Afro-Chinese in Cuba


In the text “An Afro-Chinese Author and the Next Generation,” Professor Lisa Yun examines the history of Cuba in the late 19th Century through the lens of Antonio Chuffat Latour, an Afro-Chinese author born in Cuba in 1860. Chuffat was part of the second generation of the rising Chinese presence in Cuba who witnessed a time of extensive socio-political turmoil. At the time, the country’s economy practiced both African slavery and Chinese indenture and, meanwhile, Cuba was about to experience the struggle for its independence followed by the US invasion in 1898. In 1927, Chuffat published a unique literary work exposing the social history of the Chinese in Cuba during this period (1840s-1920s) in which he aimed to reveal the contributions of the Chinese to Cuba’s nationalistic goals. Professor Yun offers a critical analysis of Chuffat’s work in which she explores his multifaceted data and their ambivalent implications. Although Professor Yun claims that his narrative is veiled and subversive, Chuffat is able to reveal the coolie history and the rise of the merchant class in a context of racial discrimination and class stratification. By studying the social circumstances of Cuba when the text was written and connecting with Chuffat’s use of official documents of the time, such as newspapers, photographs, and letters, Professor Yun shows us the embedded meanings of the text.

One thing that called my attention during the reading was how much the Chinese immigrants suffered from racism during the 19th Century. The text mentioned that after the liberation, Cuba, as well as other nations around the world, implemented immigration laws against the Chinese. For instance, according to the author, even before 1926 not only the United States but also Australia and Canada had already been exercising Chinese exclusion in their immigration policies. New Zealand and Mexico had also been enforcing exclusionary taxes and other key policies against the Chinese, including violent expulsion in Mexico. Finally, I am aware that even when many Latin American countries were struggling to replace slaves with a cheap workforce the Chinese were their last option. Although these newly independent nations wanted to create a national identity more white in skin color, they were reluctant to promote Chinese immigration as part of the whitening project. I wonder how and why this ideology against the Chinese emerged. I also wonder why in Cuba the Chinese as coolies, or indentured workers, were first seen as docile and were initially welcomed to work on the plantations (of course, they were in the same position as slaves). Right after liberation they were equally discriminated against. Perhaps the US intervention had a bigger influence on the racial ideologies of Cuba at the time than I was thinking.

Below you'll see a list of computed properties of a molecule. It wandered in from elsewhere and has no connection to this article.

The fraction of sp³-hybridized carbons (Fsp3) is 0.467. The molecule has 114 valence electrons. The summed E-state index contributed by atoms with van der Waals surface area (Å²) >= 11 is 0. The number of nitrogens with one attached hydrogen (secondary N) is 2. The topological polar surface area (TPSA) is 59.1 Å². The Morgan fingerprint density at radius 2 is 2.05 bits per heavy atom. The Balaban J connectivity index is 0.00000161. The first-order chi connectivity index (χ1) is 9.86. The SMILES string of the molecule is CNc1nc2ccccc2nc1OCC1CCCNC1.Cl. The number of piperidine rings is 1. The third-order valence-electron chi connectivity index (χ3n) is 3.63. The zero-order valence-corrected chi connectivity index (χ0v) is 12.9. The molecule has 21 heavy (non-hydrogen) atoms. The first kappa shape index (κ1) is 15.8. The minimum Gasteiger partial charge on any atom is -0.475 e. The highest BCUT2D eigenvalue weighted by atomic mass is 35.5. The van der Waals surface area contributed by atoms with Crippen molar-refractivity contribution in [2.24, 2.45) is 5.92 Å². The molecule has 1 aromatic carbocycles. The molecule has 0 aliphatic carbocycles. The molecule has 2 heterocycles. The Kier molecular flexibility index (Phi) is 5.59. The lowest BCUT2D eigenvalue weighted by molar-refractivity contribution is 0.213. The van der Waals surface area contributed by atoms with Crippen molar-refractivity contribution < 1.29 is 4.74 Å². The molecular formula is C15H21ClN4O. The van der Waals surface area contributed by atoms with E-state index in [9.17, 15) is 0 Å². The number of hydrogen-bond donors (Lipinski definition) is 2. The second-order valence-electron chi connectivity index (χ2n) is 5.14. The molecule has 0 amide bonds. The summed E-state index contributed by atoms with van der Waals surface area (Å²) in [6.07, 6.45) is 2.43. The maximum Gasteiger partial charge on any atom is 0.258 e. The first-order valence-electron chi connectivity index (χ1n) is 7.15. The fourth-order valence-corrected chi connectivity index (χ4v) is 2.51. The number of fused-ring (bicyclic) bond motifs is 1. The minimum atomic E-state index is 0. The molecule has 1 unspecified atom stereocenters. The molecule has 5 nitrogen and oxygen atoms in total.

Another important passage of the text was about Chinese Women in Cuba. Research shows that less than 1% of the Chinese population were women. This explains the highly ethnically mixed generation of early 19th Century Cuba. It was common that Chinese men would marry native Americans (indians), mulatas, black and white women giving birth to a highly hybridized population. However, Yun shows that Chuffat’s study of Chinese merchant society included the image of some women suggesting them as having an important role to the emerging free Chinese diasporic class. She states “Their visual presence was indicative of their primary importance as symbols of class privilege, via the institution of heterosexual marriage, familial lineage, children, and property.” (227) Thus, those women became a symbol of social status for the Chinese merchants. Only the wealthy Chinese would be able to afford bringing their wives from China or the US. However, Yun sheds light on Chuffat’s biographical story of a young aristocratic woman immigrating to Cuba. As she mentions, given the historical context, it was unlikely that an aristocratic family would send their daughter to Cuba. Professor Yun’s observation that this could have been an attempt to highlight the value of women as crucial to building an immigrant society was very clever. But also it opened my eyes to the fact that Chuffat portrayed the image of women in a way to show high social status for their husbands. For me, the fact that he needed to highlight women’s excellence of education, their western way of dressing and portrayal of themselves still suggests a contradictory idea of women. Indeed, they were important to building a new image of an immigrant society, yet, the way they were described in the text indicates that women were still serving a role to raise their husband’s social status.